LONDON – Nobel Peace Prize winner Malala Yousafzai, who was shot by a Taliban gunman for speaking out for girls' rights to an education, has been accepted by the University of Oxford. The 20-year-old activist shared word of her acceptance on Twitter and included the screen shot of her "congratulations" notice. She plans to major in philosophy, politics and economics, the favored degree of many of Britain's top leaders. "So excited to go to Oxford!!" she tweeted Thursday. Yousafzai will study at Lady Margaret Hall, an Oxford college whose notable alumni include the late Benazir Bhutto, the one-time leader of Pakistan and a hero of Yousafzai's, and Myanmar's Aung San Suu Kyi, a fellow Nobel Peace Prize winner.
How do you get every single girl a full 12 years of quality education? That's the question at the heart of the Malala Fund, the organisation set up by Malala Yousafzai, the young Nobel Prize winner. And she wants to provide this education in parts of the world where it can't be taken for granted. Luckily, she has a powerful ally. In January, Apple revealed a tie-up with Malala Fund as part of the initial goal of getting 100,000 girls into education in Afghanistan, Pakistan, Lebanon, Turkey and Nigeria. But today it has been announced that the collaboration is expanding to Latin America. This expansion means grants will be offered to advocates in Brazil, who will join the Malala Fund's network of so-called Gulmakai Champions.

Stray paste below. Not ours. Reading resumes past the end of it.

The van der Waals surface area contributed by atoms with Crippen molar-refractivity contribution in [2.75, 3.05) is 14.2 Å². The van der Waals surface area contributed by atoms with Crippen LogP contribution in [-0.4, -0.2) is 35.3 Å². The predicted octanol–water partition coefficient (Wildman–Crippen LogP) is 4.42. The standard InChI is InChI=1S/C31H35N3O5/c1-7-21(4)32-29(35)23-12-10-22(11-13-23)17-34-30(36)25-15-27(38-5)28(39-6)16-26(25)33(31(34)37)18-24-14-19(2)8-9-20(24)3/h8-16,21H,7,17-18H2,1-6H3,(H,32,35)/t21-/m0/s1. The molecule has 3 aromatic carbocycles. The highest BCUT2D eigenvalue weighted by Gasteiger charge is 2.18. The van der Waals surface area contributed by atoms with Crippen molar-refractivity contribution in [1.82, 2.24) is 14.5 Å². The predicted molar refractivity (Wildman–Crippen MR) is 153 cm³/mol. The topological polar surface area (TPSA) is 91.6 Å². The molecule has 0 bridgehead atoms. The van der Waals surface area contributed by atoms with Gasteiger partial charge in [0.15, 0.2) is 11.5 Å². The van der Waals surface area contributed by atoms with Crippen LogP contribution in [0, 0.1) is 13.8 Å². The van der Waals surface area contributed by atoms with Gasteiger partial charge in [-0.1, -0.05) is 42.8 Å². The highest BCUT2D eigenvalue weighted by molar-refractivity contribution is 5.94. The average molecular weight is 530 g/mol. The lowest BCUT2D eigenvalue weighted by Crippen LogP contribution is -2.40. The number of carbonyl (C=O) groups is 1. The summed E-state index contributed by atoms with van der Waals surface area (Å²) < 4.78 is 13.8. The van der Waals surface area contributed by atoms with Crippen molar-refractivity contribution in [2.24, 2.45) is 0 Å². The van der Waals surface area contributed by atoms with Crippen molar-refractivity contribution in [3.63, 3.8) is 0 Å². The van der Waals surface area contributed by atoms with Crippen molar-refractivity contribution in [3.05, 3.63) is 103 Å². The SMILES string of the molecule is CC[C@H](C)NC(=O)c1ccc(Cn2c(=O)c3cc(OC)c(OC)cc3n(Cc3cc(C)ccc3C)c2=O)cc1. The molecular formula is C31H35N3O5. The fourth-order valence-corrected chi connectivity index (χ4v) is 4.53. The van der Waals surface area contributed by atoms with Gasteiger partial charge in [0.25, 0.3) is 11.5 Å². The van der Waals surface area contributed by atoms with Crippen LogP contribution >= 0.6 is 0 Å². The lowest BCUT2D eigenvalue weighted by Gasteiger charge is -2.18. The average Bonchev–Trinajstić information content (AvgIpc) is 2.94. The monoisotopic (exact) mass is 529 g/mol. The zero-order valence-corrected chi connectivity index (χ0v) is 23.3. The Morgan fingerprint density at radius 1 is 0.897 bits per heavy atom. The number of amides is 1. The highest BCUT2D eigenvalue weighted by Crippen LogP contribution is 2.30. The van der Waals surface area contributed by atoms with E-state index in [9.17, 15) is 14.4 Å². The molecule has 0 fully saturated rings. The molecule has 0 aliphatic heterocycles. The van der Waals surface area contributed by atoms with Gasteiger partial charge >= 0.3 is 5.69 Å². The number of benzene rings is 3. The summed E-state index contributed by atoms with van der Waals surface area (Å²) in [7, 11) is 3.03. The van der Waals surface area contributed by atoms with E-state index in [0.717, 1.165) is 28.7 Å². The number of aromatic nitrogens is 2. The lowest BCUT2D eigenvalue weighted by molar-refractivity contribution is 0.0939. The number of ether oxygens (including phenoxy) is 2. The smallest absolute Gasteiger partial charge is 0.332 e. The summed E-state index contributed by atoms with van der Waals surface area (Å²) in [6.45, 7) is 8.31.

Nobel Peace Prize winner Malala Yousafzai has returned to Pakistan for the first time since being shot by Taliban militants. Ms Yousafzai, now aged 20 and a vocal human rights activist, was shot in the head by a gunman for campaigning for female education in 2012. She is expected to hold meetings with Prime Minister Shahid Khaqan Abbasi. Details of the trip have been kept secret "in view of the sensitivity", an official told AFP news agency. Pakistani television broadcast video that appeared to show her with her parents at Islamabad's Benazir Bhutto International Airport under tight security.